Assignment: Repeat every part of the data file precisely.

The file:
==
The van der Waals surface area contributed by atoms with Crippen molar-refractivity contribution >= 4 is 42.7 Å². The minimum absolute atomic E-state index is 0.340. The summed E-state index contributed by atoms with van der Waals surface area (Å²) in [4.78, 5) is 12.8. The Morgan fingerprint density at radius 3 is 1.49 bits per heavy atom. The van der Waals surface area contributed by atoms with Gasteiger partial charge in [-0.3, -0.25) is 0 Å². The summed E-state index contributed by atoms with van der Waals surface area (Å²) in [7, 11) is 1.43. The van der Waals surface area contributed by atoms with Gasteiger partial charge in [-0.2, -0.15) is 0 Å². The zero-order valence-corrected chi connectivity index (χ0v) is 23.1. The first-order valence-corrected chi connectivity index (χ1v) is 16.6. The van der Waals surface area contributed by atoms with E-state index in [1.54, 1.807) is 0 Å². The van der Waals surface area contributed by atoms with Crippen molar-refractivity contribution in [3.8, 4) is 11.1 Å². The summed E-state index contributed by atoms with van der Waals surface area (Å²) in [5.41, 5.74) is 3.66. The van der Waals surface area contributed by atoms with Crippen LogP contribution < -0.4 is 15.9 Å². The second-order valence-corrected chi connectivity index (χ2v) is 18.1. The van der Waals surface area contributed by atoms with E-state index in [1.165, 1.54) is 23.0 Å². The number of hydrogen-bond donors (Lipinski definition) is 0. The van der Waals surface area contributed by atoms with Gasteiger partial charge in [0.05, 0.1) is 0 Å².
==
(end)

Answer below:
The van der Waals surface area contributed by atoms with Crippen molar-refractivity contribution >= 4 is 42.7 Å². The minimum absolute atomic E-state index is 0.340. The summed E-state index contributed by atoms with van der Waals surface area (Å²) in [4.78, 5) is 12.8. The Morgan fingerprint density at radius 3 is 1.49 bits per heavy atom. The van der Waals surface area contributed by atoms with Gasteiger partial charge in [-0.3, -0.25) is 0 Å². The summed E-state index contributed by atoms with van der Waals surface area (Å²) in [7, 11) is 1.43. The van der Waals surface area contributed by atoms with Gasteiger partial charge in [-0.2, -0.15) is 0 Å². The zero-order valence-corrected chi connectivity index (χ0v) is 23.1. The first-order valence-corrected chi connectivity index (χ1v) is 16.6. The van der Waals surface area contributed by atoms with E-state index in [1.54, 1.807) is 0 Å². The van der Waals surface area contributed by atoms with Crippen molar-refractivity contribution in [3.8, 4) is 11.1 Å². The summed E-state index contributed by atoms with van der Waals surface area (Å²) in [5.41, 5.74) is 3.66. The van der Waals surface area contributed by atoms with Crippen LogP contribution < -0.4 is 15.9 Å². The second-order valence-corrected chi connectivity index (χ2v) is 18.1. The van der Waals surface area contributed by atoms with E-state index in [1.165, 1.54) is 23.0 Å². The number of hydrogen-bond donors (Lipinski definition) is 0. The van der Waals surface area contributed by atoms with Gasteiger partial charge in [0.05, 0.1) is 0 Å².